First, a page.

KATE SNOW: Maybe they skipped kindergarten.
SHERYL TUCKER: Yeah, maybe.
KATE SNOW: SE, do you agree-- does everybody on stage agree with this notion that if women were in more of the boardrooms-- I mean, we're all women up here so let's address the elephant in the room. You're making a face. Why are you making a face?
SE CUPP: Because I don't love identity politics. And it was interesting last night at the debate, the four GOP contenders were asked to name some Hispanic Republicans that they would appoint to their cabinet or into their administration. And Romney ticked off a list of names and then Newt Gingrich ticked off a list of names and Rick Santorum ticked off. And Ron Paul was the only one who said, I'm not going to give you names; I would appoint the people who are most qualified. And that's the right answer.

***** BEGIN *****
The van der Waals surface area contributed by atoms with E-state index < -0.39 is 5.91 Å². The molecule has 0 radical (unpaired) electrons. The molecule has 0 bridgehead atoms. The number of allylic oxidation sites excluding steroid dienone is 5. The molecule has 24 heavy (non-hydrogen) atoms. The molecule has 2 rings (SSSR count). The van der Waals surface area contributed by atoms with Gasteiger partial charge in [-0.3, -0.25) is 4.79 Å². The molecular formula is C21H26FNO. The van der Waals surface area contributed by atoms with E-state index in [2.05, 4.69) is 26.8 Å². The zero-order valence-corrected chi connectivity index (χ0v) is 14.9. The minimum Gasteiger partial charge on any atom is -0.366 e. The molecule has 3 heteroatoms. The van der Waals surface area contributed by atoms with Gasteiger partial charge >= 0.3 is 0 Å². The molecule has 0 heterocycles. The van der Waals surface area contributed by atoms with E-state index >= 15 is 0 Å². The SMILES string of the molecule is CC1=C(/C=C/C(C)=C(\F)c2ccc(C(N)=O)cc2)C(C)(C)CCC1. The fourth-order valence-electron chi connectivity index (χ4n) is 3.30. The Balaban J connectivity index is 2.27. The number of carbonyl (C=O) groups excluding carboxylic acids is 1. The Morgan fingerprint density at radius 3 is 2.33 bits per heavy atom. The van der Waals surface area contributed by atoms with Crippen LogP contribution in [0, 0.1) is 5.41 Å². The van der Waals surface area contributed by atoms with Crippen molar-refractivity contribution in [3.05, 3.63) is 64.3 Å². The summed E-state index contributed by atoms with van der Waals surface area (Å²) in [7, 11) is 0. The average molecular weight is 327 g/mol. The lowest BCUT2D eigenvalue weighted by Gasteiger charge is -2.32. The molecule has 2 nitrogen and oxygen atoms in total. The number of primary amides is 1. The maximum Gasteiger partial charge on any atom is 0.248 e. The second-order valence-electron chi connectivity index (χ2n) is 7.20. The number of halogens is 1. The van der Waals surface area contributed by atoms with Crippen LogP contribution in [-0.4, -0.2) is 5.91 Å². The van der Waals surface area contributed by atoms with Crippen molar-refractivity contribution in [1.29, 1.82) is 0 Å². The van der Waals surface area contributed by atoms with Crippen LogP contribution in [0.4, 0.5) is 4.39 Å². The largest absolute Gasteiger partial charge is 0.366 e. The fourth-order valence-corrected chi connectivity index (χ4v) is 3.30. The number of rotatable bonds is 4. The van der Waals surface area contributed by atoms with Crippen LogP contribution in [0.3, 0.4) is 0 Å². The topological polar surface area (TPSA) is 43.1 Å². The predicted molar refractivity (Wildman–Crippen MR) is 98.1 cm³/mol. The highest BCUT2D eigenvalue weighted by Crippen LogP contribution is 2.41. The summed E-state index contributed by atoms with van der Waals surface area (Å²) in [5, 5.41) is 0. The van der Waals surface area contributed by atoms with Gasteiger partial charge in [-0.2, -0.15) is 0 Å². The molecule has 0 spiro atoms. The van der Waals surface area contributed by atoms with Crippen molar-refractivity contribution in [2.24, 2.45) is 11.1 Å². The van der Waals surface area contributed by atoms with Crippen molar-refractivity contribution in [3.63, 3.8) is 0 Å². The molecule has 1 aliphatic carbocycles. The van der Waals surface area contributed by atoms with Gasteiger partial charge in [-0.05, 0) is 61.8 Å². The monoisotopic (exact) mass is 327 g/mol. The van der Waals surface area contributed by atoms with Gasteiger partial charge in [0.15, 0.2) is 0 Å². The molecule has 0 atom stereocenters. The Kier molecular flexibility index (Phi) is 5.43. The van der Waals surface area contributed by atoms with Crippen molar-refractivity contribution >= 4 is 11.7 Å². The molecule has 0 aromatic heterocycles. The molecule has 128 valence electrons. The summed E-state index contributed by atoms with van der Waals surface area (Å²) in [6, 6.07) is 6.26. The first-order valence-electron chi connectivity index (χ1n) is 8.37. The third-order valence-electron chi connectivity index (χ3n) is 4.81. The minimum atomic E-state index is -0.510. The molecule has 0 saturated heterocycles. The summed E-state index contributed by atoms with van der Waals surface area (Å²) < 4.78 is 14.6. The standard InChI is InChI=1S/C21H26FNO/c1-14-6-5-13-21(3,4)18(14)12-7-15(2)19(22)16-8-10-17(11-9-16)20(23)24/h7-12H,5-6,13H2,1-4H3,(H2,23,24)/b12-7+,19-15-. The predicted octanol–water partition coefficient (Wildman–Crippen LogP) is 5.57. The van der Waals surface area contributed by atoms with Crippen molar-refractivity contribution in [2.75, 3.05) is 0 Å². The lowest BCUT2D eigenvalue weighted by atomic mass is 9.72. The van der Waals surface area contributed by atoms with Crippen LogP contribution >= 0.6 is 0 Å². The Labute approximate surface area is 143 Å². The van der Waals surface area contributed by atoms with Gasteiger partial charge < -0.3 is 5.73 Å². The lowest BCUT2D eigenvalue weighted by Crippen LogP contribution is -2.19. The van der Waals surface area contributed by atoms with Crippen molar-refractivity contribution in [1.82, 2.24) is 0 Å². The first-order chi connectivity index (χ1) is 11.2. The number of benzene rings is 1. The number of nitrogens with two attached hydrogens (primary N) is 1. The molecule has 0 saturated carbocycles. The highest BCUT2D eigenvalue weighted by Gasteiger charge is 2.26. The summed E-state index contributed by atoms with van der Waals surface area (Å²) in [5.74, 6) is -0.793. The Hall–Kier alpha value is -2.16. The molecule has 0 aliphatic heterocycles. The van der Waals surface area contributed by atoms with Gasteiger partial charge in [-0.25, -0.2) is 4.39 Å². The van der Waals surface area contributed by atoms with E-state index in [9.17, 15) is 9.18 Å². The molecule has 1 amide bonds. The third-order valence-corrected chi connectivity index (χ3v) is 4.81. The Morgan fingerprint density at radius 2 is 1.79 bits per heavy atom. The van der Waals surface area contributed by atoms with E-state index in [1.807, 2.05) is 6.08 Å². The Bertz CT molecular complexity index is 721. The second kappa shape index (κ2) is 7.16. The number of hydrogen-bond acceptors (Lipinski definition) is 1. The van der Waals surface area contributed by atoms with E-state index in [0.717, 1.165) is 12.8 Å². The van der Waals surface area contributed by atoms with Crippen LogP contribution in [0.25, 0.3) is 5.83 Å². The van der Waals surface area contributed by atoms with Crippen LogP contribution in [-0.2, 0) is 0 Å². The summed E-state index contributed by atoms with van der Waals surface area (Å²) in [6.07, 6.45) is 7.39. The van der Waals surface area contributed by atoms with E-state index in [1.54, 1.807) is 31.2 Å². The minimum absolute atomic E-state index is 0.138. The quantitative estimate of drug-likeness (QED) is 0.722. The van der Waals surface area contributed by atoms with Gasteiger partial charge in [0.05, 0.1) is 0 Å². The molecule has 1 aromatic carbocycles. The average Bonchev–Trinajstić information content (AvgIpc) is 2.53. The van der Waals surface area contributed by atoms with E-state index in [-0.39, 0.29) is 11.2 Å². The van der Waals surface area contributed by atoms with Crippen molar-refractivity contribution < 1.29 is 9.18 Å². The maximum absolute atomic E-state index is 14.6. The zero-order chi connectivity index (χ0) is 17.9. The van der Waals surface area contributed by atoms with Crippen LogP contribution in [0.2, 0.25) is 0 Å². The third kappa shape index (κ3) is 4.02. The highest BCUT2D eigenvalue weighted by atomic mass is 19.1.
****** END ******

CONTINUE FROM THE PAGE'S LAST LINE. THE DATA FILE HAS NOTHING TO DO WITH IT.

I don't think any of us on this stage are successful because someone came up to us and said, I need to find you a leadership position, plucked us out of a crowd, and put us into a leadership position. So while it's good to see 2010 was actually a banner year for women in politics, a lot of women running for office, and it's good to see more women in the boardroom-- that's great-- but I don't love the quota mongering and I don't love the idea that we need to push an identity bloc into the forefront. I think we should search for the most qualified people and hope that they rise to the top and do the best job.
SHERYL WUDUNN: OK. So let me turn this on you and so let's say for the past few decades--